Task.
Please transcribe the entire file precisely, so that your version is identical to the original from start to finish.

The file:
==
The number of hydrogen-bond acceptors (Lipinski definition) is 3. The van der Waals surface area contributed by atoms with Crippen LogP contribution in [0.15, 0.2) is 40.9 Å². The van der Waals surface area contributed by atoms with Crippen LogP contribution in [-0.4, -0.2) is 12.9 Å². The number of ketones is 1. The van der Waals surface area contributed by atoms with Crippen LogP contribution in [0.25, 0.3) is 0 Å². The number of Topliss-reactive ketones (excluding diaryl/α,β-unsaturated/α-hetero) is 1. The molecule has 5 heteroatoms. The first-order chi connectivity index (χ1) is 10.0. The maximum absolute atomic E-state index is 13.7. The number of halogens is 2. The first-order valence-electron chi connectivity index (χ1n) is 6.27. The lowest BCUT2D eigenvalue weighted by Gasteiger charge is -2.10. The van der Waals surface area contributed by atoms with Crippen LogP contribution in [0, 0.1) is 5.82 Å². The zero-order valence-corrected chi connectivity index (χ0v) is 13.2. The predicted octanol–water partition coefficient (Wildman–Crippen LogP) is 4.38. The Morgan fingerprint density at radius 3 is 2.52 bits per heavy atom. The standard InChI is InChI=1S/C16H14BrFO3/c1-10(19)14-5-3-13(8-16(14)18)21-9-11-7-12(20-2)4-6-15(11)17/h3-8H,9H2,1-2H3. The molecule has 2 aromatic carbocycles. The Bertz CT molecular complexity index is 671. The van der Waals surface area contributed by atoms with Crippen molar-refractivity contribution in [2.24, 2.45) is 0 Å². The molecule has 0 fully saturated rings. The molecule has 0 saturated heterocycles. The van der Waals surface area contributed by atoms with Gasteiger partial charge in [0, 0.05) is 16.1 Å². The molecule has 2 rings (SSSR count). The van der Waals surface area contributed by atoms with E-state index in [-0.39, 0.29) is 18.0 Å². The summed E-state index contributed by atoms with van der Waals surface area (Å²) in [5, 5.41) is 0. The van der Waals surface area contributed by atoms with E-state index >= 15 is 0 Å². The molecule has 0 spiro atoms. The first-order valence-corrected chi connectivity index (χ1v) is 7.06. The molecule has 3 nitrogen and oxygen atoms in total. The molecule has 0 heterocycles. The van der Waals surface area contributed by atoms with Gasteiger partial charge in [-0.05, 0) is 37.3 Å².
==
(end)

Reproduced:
The number of hydrogen-bond acceptors (Lipinski definition) is 3. The van der Waals surface area contributed by atoms with Crippen LogP contribution in [0.15, 0.2) is 40.9 Å². The van der Waals surface area contributed by atoms with Crippen LogP contribution in [-0.4, -0.2) is 12.9 Å². The number of ketones is 1. The van der Waals surface area contributed by atoms with Crippen LogP contribution in [0.25, 0.3) is 0 Å². The number of Topliss-reactive ketones (excluding diaryl/α,β-unsaturated/α-hetero) is 1. The molecule has 5 heteroatoms. The first-order chi connectivity index (χ1) is 10.0. The maximum absolute atomic E-state index is 13.7. The number of halogens is 2. The first-order valence-electron chi connectivity index (χ1n) is 6.27. The lowest BCUT2D eigenvalue weighted by Gasteiger charge is -2.10. The van der Waals surface area contributed by atoms with Crippen LogP contribution in [0, 0.1) is 5.82 Å². The zero-order valence-corrected chi connectivity index (χ0v) is 13.2. The predicted octanol–water partition coefficient (Wildman–Crippen LogP) is 4.38. The Morgan fingerprint density at radius 3 is 2.52 bits per heavy atom. The standard InChI is InChI=1S/C16H14BrFO3/c1-10(19)14-5-3-13(8-16(14)18)21-9-11-7-12(20-2)4-6-15(11)17/h3-8H,9H2,1-2H3. The molecule has 2 aromatic carbocycles. The Bertz CT molecular complexity index is 671. The van der Waals surface area contributed by atoms with Crippen molar-refractivity contribution in [2.24, 2.45) is 0 Å². The molecule has 0 fully saturated rings. The molecule has 0 saturated heterocycles. The van der Waals surface area contributed by atoms with Gasteiger partial charge in [0, 0.05) is 16.1 Å². The molecule has 2 rings (SSSR count). The van der Waals surface area contributed by atoms with E-state index in [-0.39, 0.29) is 18.0 Å². The summed E-state index contributed by atoms with van der Waals surface area (Å²) in [5, 5.41) is 0. The van der Waals surface area contributed by atoms with E-state index >= 15 is 0 Å². The molecule has 0 spiro atoms. The first-order valence-corrected chi connectivity index (χ1v) is 7.06. The molecule has 3 nitrogen and oxygen atoms in total. The molecule has 0 heterocycles. The van der Waals surface area contributed by atoms with Gasteiger partial charge in [-0.05, 0) is 37.3 Å².